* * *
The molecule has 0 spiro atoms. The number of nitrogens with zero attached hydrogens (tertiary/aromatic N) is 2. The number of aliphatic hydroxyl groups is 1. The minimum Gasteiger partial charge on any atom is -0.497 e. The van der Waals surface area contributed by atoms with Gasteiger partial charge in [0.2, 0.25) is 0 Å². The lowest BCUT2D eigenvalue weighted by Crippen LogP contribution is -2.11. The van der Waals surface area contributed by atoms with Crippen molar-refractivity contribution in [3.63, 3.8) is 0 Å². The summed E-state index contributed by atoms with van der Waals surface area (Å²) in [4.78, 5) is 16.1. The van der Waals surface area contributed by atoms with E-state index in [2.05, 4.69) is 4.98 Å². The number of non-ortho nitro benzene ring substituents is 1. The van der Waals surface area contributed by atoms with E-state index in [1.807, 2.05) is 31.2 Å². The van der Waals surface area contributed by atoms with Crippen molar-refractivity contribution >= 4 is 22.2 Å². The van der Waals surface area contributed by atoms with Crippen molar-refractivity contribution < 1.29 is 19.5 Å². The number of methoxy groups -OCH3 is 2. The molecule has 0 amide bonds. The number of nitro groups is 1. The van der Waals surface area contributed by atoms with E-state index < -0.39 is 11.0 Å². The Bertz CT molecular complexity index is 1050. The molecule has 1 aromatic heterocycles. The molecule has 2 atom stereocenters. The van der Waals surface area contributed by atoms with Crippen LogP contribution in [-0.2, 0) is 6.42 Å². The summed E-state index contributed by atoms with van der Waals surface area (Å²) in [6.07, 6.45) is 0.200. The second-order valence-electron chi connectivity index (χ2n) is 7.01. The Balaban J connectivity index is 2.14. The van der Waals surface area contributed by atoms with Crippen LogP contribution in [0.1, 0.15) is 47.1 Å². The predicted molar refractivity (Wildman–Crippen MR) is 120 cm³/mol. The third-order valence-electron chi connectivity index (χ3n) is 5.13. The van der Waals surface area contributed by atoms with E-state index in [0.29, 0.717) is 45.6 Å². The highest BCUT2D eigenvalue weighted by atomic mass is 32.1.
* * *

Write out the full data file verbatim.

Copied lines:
The molecule has 0 spiro atoms. The number of nitrogens with zero attached hydrogens (tertiary/aromatic N) is 2. The number of aliphatic hydroxyl groups is 1. The minimum Gasteiger partial charge on any atom is -0.497 e. The van der Waals surface area contributed by atoms with Gasteiger partial charge in [0.2, 0.25) is 0 Å². The lowest BCUT2D eigenvalue weighted by Crippen LogP contribution is -2.11. The van der Waals surface area contributed by atoms with Crippen molar-refractivity contribution in [3.63, 3.8) is 0 Å². The summed E-state index contributed by atoms with van der Waals surface area (Å²) in [4.78, 5) is 16.1. The van der Waals surface area contributed by atoms with E-state index in [2.05, 4.69) is 4.98 Å². The number of non-ortho nitro benzene ring substituents is 1. The van der Waals surface area contributed by atoms with E-state index in [1.807, 2.05) is 31.2 Å². The van der Waals surface area contributed by atoms with Crippen molar-refractivity contribution >= 4 is 22.2 Å². The van der Waals surface area contributed by atoms with Crippen molar-refractivity contribution < 1.29 is 19.5 Å². The number of methoxy groups -OCH3 is 2. The molecule has 0 amide bonds. The number of nitro groups is 1. The van der Waals surface area contributed by atoms with E-state index < -0.39 is 11.0 Å². The Bertz CT molecular complexity index is 1050. The molecule has 1 aromatic heterocycles. The molecule has 2 atom stereocenters. The van der Waals surface area contributed by atoms with Crippen LogP contribution in [-0.2, 0) is 6.42 Å². The summed E-state index contributed by atoms with van der Waals surface area (Å²) in [6.07, 6.45) is 0.200. The second-order valence-electron chi connectivity index (χ2n) is 7.01. The Balaban J connectivity index is 2.14. The van der Waals surface area contributed by atoms with Crippen LogP contribution in [0.1, 0.15) is 47.1 Å². The predicted molar refractivity (Wildman–Crippen MR) is 120 cm³/mol. The third-order valence-electron chi connectivity index (χ3n) is 5.13. The van der Waals surface area contributed by atoms with E-state index in [0.29, 0.717) is 45.6 Å². The highest BCUT2D eigenvalue weighted by atomic mass is 32.1.